3. Will the content be unique for my website or is everyone in the niche posting it right now?

So, for example, let’s say that XYZ company sends me a press release about a celebrity chef for my food blog. They offer to send me to his restaurant for a free meal and pay me for the post. Is the topic relevant and interesting? Yes. Am I being compensated? Yes. Is the content unique? Well, it’s a press release, so probably not.

Let’s say that a start-up offers me access to their new social media monitoring product and payment to post a review of it on my fashion blog. In this case, I’m being compensated and since it’s my own review, it would be unique. But will readers of a fashion blog want to know about a social media monitoring tool? Probably not.

Now let’s say that a third company, 123 Travels-R-Us contacts me to write about their new hotel deals site for my travel blog. They offer to send me a unique post about how to save money booking tickets online, which links back to their site. However, they do not offer any kind of compensation for publishing the post.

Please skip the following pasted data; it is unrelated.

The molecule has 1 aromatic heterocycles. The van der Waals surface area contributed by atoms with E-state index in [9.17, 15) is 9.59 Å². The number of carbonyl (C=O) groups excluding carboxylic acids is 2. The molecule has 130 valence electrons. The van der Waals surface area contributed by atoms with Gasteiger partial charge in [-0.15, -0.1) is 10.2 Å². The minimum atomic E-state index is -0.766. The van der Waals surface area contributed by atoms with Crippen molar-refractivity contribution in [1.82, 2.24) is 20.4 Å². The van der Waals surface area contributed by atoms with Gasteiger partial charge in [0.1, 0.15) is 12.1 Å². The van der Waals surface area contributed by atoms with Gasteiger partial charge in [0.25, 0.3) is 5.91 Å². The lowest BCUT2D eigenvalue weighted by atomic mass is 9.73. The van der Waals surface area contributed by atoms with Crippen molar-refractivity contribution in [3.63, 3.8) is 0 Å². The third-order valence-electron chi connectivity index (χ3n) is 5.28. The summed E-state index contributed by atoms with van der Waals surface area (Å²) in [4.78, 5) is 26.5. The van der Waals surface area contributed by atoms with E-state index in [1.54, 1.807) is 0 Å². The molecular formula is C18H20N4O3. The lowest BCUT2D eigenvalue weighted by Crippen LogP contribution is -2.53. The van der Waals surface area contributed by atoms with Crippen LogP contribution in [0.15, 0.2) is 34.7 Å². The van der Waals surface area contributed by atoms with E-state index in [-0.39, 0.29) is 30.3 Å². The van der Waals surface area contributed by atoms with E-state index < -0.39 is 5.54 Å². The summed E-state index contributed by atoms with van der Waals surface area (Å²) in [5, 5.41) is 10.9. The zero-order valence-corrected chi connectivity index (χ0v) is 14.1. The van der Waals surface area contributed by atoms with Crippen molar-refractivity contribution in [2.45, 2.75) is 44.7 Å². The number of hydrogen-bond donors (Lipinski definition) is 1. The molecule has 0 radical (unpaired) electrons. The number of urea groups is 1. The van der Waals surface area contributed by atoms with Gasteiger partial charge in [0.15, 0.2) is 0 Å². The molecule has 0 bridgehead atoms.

So I should say no to all three of these offers, right?

Get the Sponsored Content You Really Want

The answer is no: No, I (or any blogger) should not just say no to the above three offers. As bloggers, when we get good but slightly “off” pitches like these, we have the chance to educate companies about their content marketing strategy and get awesome content for our blogs – all while getting paid!

If a company satisfies none of the point on my three-point system, it’s probably not a good fit and working with them will likely be a huge headache. But if they satisfy one or, better yet, two of the points, we can probably work together. They just need a good teacher!

Respond to the email, not in an attacking way, but in an understanding way. They have a job to do – promote their own company. So tell them exactly how they can better make that happen on your blog.